Lollipops are big business; the Spangler Bryan plant is huge. They make 2.3 billion Dum Dum Lollipops, that’s billion with a “b”, each year. There are sixteen flavors and new ones are constantly being developed in their laboratory kitchen here at the factory. Some of those that didn’t make the cut were bacon and pepperoni. They encourage visitors to their company museum/store to sample and give their opinion about some of the new flavors.
Spanglers 500-thousand square feet of buildings cover several city-blocks and with over 425 employees it is one of the largest employers in the community. They not only make lollipops, but also some other icons of the candy world like circus peanuts, those little orange marshmallow creations that look like peanuts still in the shell, and Saf-T-Pop, another lollipop with a handle in the shape of a loop for tiny hands, and they are also America’s largest producer of candy canes.
It’s the kind of place where workers seem to pass their job down from one generation to the next. From company CEO, Dean Spangler, who is the third generation to run this family-owned business to Mattea St. John, whose great-grandmother once worked on the candy line at the factory, just as Mattea did when she was in college. Today Mattea is the E-Commerce Manager for Spangler.
Spangler Candy is also one of the few factories in Ohio that still give tours. They have two miniature Dum Dum Trolleys that run every half-hour during the day taking visitors to the factory on a ride through parts of the plant, packing room and warehouse where tons of lollipops are stacked waiting to be shipped all over the world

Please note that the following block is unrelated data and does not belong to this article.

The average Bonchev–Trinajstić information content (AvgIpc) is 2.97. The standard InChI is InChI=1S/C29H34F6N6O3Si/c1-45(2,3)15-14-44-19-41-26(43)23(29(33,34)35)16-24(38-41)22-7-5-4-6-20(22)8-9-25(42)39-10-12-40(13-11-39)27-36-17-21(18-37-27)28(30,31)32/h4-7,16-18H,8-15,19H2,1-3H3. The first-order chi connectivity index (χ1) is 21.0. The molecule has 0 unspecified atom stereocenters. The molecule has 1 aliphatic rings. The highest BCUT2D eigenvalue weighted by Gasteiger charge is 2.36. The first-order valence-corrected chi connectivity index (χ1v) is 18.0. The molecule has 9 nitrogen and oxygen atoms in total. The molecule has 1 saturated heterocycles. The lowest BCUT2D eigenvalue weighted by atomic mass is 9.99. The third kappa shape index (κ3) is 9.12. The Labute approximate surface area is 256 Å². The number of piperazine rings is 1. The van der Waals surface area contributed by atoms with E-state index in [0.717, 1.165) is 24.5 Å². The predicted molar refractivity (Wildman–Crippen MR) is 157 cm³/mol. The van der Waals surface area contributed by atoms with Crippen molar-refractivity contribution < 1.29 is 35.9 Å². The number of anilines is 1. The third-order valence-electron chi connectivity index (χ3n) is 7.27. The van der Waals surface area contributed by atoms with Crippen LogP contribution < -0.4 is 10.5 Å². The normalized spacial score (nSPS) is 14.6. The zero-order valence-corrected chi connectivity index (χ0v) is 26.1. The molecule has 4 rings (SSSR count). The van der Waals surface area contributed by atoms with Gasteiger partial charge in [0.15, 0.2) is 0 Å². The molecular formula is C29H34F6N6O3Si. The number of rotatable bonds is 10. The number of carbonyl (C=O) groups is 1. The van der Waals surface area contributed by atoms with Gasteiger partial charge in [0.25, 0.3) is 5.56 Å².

…..You can read the rest of this story in the Saturday, July 28, 2012 edition of the Plain Dealer or on their website at WWW.Cleveland.com
- Chief Flight Instructor Dave Nuss prepares to take Bonnie Zurcher for a ride in sleek two-seater sailplane
On Thursday evenings and weekends, if you look to the skies over Middlefield in Geauga County, you may spot a sleek, silent aircraft soaring like a bird. It is not an airplane because it has no motor; it is a sailplane. It relies on the winds and columns of air called thermals to keep it flying.
It was the predecessor of these sailplanes, early gliders, which first taught humankind to fly, long before the Wright Brothers attached a motor to the fragile wings and body of a glider and began the era of powered flight.